Collision with a Dog
On a cloudy day in October 1995, I was riding my bicycle north on Ridge Road, the little back road that divides Northumberland and Richmond (Virginia) counties. I was traveling fast, propelled by a southerly breeze. All summer, I'd engaged in a struggle of power and speed with a couple of obnoxious dogs. They lived at an old farmhouse just off the road and spent their days unsupervised and bored.
For a country dog, a human being on a bicycle is as thrilling as garbage day is for a city dog. It's THE major event in his life. There were two of them at the farmhouse--a dachshund and some sort of collie mutt. Usually I was riding into the wind when I passed their house, so I was out of range before they got wind of me. Still, they took after me growling and snapping, barking, and running at top speed, but I was faster and always outran them. That October day, as I approached the farmhouse, I saw the collie mutt heading toward me. He meant business.
He went for my front wheel. I remember thinking "uh oh." That was the last thing I remembered until I heard a woman's voice saying, "I just came upon her lying under her bicycle. I think she was hit by a truck." As I floated up through the blackness, I wanted to ask "Where am I?" but that seemed so trite that I rattled off my phone number and asked her to call Ted instead. I had no idea where I was or what had happened to me, but I could tell that my right shoulder hurt like the devil and I had a bodacious headache.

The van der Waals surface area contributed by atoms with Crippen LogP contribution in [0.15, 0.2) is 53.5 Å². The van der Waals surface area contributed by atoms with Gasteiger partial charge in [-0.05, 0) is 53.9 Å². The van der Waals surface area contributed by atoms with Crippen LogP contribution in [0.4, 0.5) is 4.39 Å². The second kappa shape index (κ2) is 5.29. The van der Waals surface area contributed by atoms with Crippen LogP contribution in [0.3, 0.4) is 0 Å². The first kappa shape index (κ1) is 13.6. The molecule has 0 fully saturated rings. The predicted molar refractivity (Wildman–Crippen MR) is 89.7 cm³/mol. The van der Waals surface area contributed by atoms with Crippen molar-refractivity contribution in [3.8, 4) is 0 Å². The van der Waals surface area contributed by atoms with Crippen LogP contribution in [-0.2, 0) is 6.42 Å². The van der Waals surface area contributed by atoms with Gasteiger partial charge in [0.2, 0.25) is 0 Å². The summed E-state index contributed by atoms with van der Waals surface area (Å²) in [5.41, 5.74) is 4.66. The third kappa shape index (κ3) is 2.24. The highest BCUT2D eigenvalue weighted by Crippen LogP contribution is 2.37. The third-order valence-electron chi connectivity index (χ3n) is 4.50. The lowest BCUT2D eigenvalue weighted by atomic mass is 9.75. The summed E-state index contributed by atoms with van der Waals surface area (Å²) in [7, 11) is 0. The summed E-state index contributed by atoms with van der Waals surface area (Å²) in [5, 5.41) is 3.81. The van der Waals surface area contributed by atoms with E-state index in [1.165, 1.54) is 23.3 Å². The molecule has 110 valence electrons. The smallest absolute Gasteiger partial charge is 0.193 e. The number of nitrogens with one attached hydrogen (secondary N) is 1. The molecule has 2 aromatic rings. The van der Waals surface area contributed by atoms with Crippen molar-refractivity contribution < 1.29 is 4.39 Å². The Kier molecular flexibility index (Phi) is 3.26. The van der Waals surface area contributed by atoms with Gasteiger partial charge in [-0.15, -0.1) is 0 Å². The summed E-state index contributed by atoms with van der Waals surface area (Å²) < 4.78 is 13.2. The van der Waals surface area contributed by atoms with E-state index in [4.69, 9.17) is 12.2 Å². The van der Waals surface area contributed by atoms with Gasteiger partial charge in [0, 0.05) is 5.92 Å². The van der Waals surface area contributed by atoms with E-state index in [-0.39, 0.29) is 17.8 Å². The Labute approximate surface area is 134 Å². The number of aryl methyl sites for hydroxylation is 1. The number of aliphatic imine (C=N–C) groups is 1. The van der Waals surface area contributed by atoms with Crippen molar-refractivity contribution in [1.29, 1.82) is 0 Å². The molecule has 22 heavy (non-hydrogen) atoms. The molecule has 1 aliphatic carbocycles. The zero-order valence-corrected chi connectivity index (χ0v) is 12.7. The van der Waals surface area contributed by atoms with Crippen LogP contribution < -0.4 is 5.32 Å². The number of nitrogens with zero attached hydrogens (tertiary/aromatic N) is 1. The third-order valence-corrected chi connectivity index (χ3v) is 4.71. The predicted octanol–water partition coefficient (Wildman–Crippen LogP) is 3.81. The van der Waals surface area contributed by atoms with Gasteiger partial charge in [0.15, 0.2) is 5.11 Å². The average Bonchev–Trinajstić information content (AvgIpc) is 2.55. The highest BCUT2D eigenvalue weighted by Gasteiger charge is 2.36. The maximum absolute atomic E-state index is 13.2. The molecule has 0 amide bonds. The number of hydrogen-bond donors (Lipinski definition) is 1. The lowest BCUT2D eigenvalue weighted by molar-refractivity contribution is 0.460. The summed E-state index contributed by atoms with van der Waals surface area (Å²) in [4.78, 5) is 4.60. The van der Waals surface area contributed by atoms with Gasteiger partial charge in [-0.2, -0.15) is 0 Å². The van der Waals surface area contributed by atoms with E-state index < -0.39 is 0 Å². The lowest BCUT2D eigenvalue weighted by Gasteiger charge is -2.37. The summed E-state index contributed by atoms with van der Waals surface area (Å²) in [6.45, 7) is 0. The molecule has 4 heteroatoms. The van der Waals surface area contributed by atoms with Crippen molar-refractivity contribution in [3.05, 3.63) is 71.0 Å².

Ted showed up and after a while a different female voice said something about a scoop stretcher. A male voice noted, "She has her helmet good and tight." I heard the female voice say "deformity of the right clavicle." Strong hands rolled me like a log, sending breathtaking pain into my neck and arm, then "no obvious injuries on her back." Questions were asked. Ted provided answers. I babbled something about not knowing how old I am. Somebody trussed me up tight with straps and a collar.
Then I heard the male voice: "Mid-County 42 to 7812. En route to Rappahannock General." I was in a moving vehicle and motion felt like a hot poker in my head. My shoulder screamed with pain. I began to remember what happened and I moaned "Damn dog!" I heard the female voice: "Mid-County 42 to Rappahannock General. En route with female involved in a bicycle accident. Possible head injury. Deformity to right shoulder..." This was my first encounter with the local volunteer rescue squad. It was an encounter that led to ten years of challenge, tears, laughter, despair, joy, fear, confidence, and friendship.